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The Facts About Life Insurance and Suicide

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life insurance and suicide

It’s not always easy to think about but it’s important to know about life insurance and suicide.

The suicide of a loved one is difficult enough without the problem of a denied life insurance claim. In the aftermath of a death in the family, there is sadness, anger, and grief. Then there are the practical problems of arranging the funeral and informing family and friends of the tragic news.

Every family wants to avoid the added worry of whether the life insurance company will pay out. Therefore, as difficult as this process can be, it’s important to deal with as soon as possible.

Young or old, the tragedy of suicide isn’t something which can be predicted.

Even if you are young and in perfect health, suicide could someday touch any of our lives. According to the American Association of Suicidology, 6.5 million people in the U.S. were in some form exposed to suicide in 2015 alone. Furthermore, according to the CDC (Centers for Disease Control and Prevention), there were more than 44,000 instances of suicide in the U.S. in 2015.

Although it may be the last thing that comes to mind, it’s important to know about life insurance and suicide. Life insurance and suicide could affect you and your loved ones.

First of all, it’s useful to understand the terminology used by insurance companies. There are two important clauses in relation to life insurance and suicide. These are incontestability clause and the suicide clause.

Life Insurance, Suicide and the Incontestability Clause

To understand life insurance and suicide you need to know about the incontestability clause. That’s where we’re going to start. All life insurance policies include waiting periods. The waiting period applies to the incontestability clause.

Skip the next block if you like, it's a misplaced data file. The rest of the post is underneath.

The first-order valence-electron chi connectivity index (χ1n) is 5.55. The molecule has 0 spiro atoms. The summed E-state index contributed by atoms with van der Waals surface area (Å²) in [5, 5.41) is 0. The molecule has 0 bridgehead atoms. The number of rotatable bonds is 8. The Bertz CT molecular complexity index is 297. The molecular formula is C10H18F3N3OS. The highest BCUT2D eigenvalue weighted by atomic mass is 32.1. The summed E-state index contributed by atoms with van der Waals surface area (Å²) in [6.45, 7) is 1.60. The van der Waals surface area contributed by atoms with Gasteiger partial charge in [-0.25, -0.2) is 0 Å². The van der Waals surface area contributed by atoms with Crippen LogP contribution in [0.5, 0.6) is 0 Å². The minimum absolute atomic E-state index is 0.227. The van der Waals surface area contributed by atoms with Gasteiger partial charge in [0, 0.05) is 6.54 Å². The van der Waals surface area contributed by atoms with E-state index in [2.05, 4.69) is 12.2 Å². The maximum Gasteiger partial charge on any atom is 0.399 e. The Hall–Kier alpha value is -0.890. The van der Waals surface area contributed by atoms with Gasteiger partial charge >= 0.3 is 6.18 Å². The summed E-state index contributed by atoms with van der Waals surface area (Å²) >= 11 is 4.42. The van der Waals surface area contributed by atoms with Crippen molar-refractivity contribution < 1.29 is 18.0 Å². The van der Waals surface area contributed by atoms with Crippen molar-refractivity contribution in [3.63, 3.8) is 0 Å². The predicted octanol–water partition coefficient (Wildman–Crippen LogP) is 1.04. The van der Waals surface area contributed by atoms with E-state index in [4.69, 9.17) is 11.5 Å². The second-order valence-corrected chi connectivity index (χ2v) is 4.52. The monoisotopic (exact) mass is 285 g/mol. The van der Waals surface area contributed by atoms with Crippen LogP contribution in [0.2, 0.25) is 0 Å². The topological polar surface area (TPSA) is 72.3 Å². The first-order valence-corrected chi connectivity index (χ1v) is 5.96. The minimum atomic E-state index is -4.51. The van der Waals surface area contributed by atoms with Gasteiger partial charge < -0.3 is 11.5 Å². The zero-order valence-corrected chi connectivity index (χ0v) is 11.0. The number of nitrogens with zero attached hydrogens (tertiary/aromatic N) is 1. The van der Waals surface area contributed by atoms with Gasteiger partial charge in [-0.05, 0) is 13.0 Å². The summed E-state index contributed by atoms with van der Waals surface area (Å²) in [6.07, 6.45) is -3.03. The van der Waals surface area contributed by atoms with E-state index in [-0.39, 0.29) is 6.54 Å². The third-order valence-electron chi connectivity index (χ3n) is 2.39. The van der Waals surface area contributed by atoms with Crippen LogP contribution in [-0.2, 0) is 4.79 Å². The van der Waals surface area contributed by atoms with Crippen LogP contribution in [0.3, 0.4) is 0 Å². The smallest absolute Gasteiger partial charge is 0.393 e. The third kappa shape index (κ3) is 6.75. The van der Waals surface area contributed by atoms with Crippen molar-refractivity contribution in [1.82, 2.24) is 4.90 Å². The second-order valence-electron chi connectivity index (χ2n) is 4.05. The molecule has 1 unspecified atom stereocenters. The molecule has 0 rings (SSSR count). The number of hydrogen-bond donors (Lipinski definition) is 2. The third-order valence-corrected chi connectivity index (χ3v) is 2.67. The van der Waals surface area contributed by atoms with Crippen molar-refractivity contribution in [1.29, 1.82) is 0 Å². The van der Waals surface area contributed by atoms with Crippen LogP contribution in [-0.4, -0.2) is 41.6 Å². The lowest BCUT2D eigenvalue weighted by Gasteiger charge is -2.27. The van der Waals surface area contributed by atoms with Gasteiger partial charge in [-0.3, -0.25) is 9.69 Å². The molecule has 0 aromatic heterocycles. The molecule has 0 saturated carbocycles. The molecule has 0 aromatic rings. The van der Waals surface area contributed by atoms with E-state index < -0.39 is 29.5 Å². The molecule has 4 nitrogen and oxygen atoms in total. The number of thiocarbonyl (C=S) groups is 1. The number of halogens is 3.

It’s useful to note that this clause stipulates that there is a waiting period, which is known as the contestability period. In this period the insurance company can deny or contest an insurance claim. The contestability period is usually upheld for between two or three years from the start date of the coverage.

Keep in mind that the exact time period depends on the insurance carrier.

It is also important to note that if a new insurance policy is taken out, the clock resets and the contestability period restarts, so don’t get caught out by this.

Insurance companies do this to reduce the risk of financial losses. For example, in circumstances of fraud or misrepresentation or misstatement of information on the insurance policy application. This is particularly relevant for the issue of death by suicide.

The insurance company wants to ensure that people are deterred from taking out a life insurance policy to secure payment for their beneficiary following a planned death. If this can be proven by the insurance company, the policy is void and the payment would be denied.

Misrepresentation of information includes many things. For example, if the insured person does not disclose on their application that they suffer from mental illness or if they have a drug habit. If they subsequently commit suicide, it could result in the claim being deemed void by the insurance company and payment would be refused.

A famous example of this is in the aftermath of the death of, the actor, Heath Ledger in 2008. He starred as the Joker in the Dark Knight.

He reportedly took out a life insurance policy worth around ten million dollars just seven months before his tragic death. He named his three-year-old daughter as the beneficiary. His death was later deemed as an “accident, resulting from the abuse of prescribed medications”, by the authorities.

The suspicious circumstances of his death led to questions about life insurance and suicide.

Did Ledger commit suicide? And if he did, did he have a drug addiction that, significantly, was not mentioned on his life insurance application?

An investigation and subsequent lawsuit resulted in the case being settled for less the original entitlement of $10 million. The money is in a trust until his daughter is eighteen.

In this case, we do not know the full story, and may never know. However, the story illustrates the complex nature of contestability periods, life insurance and suicide.

According to the National Association of Insurance Commissioners (NAIC), if the suicide takes place within the contestability period, then there would likely be an investigation and the insurance company would contest the claim. In some cases, the insurance company will pay back all of the premiums to the beneficiaries, and that’s all. On the other hand, even this may not happen.

However, it’s almost never the insurance company that conducts the investigation. They also don’t determine whether someone was murdered or if they committed suicide. This is left to law enforcement and medical experts.

There have been examples of people who have died under suspicious circumstances and the insurance company has refused payment.